Fourth Grade–For Black History Month, fourth graders heard  Matt Faulkner’s excellent book, A Taste of Colored Water.  Before reading the book I projected a slide from the story and students did the thinking routine See, Think, Wonder.  The illustration I chose was one of the more dramatic ones showing the two young protagonists observing a clash between peaceful protestors and police and fireman aiming fire hoses at them.  They had much to wonder at.  This book is a powerful but simple portrayal of one of the terrible injustices faced by African Americans during the Civil Rights struggles in the 1960s.  Telling the story through the eyes of two white children give it an accessibility to today’s students.  A very worthwhile book to have.

Fifth Grade–see opening post

Sixth Grade–Sixth graders viewed these two photos before hearing Deborah Wiles excellent book Freedom Summer.


We used two Visible Thinking Routines for this lesson.  The first one was See, Think Wonder.  Students looked carefully at the two photos and talked about what they noticed, focusing on the details.  Next they speculated about what was happening in the photos and last spoke about what they wondered about them.  This set the stage for the reading of the book.  The book is the story of two boys who are best friends–one black, one white–and the thrill they feel when they believe they will be able to finally swim together in the public pool in their town.  Jerome Lagarrigue’s evocative, impressionistic illustrations were a counterpoint to the stark black and white photos they had just looked at.  As the story progressed and the town’s pool was filled with asphalt to prevent the integrated use, students were stunned.  Many had thought the photos were of the pool being built so all could share it.  We finished with the thinking routine called One Word.  They summarized the story using one word, wrote that on a sticky note and posted it on the whiteboard.  They one by one they gave evidence to show why they chose that one word.

Here are a few of those words:

photo copy

I particularly liked that several students chose the word irony and when asked to explain their choice pointed to the fact that it was the blacks who were forced to do the work to fill the pools with cement or asphalt.



News From the Library-Feb. 4, 2013


Bunnies and Bullies

This week First Graders heard Big Mean Mike by Michelle Knudsen and wonderfully illustrated by Scott Magoon.  (Thank you, Lucas Hatch, for the Birthday Book donation!) Michelle Knudsen has done it again!  We all love her Library Lion and this book, although seemingly very different, captures the similar idea of “going against the grain.”  This is the funny and charming story of a big mean dog whose image of being big and mean is very, very important to him.  Into his life come four cute, cuddly little bunnies, not at all part of that image.  As the story progresses he has to come to grips with his own changing feelings (we used the visible thinking routine called Fluttering Feelings to explore that idea) and finally stand up to a group of bullies to defend his decisions and to protect the bunnies.  This was a great way to introduce little ones to the value of being themselves and a way to stand up to those who want to criticize one who doesn’t follow “the pack.”  A great read aloud!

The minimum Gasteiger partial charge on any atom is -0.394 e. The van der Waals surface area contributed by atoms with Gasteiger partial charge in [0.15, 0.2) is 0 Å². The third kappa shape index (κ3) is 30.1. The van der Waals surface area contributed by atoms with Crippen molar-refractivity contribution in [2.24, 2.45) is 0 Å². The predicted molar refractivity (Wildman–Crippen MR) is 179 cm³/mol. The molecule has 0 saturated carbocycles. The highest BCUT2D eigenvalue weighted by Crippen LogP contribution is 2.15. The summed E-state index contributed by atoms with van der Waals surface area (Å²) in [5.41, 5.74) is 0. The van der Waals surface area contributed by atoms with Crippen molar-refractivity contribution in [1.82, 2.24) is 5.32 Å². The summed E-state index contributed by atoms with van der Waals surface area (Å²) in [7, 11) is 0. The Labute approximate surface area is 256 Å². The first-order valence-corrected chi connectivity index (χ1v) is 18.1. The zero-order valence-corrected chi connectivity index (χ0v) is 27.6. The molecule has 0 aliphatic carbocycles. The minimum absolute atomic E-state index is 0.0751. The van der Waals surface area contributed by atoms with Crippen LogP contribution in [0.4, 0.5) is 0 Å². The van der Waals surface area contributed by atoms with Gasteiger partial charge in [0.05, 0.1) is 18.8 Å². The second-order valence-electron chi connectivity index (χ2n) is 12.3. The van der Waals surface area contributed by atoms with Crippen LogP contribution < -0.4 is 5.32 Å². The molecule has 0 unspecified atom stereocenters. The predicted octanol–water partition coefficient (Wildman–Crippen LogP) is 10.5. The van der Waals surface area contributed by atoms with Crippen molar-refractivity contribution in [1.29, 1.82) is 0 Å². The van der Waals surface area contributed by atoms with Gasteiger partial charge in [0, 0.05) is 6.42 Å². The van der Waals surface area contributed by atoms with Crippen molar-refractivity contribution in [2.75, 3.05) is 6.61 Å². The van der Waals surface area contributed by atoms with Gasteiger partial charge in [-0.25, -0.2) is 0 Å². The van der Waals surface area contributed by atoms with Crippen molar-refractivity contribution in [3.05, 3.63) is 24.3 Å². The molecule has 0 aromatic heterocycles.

Also in the Library this week-

Kindergarten–Me First by Helen Lester was very interesting to Kindergarteners who are still struggling with that overwhelming desire to be first in line.  Pinkerton Pig is pink, plump, and very pushy but he discovers that being first isn’t all it’s cracked up to be especially when you don’t understand the meaning of words that sound the same but might mean something different.  Thinking he would care for a sandwich, he ends up caring for a sand witch and at the end of the story he’s still pink and plump but happy to be last.  We used the visible thinking routine Fluttering Feelings to track how his feelings changed from the beginning of the story to the end.

First grade-see opening post

Second and Third Grades–This week we started reading the nominees for the California Young Reader Medal.  Each week for the next five weeks, I read one of the five nominees and then students get to cast their ballot for their favorite.  This is always one of the most anticipated library “events” of our year.  More next week on the nominees.

Fourth, Fifth, and Sixth Grades-  This week we talked about the upcoming Battle of the Books that takes place at the Santa Barbara County Schools Auditorium on April 18.  After reviewing how the Battle works, a schedule for Friday lunchtime practice sessions, and book list, we divided up into two teams and held a mock Battle using books they had likely read.  Lots of enthusiastic Battlers are talking about trying out for our team.

This week we also had a lots of eager Bookworms and Red Dot Book Club members join our Library book clubs.  What fun!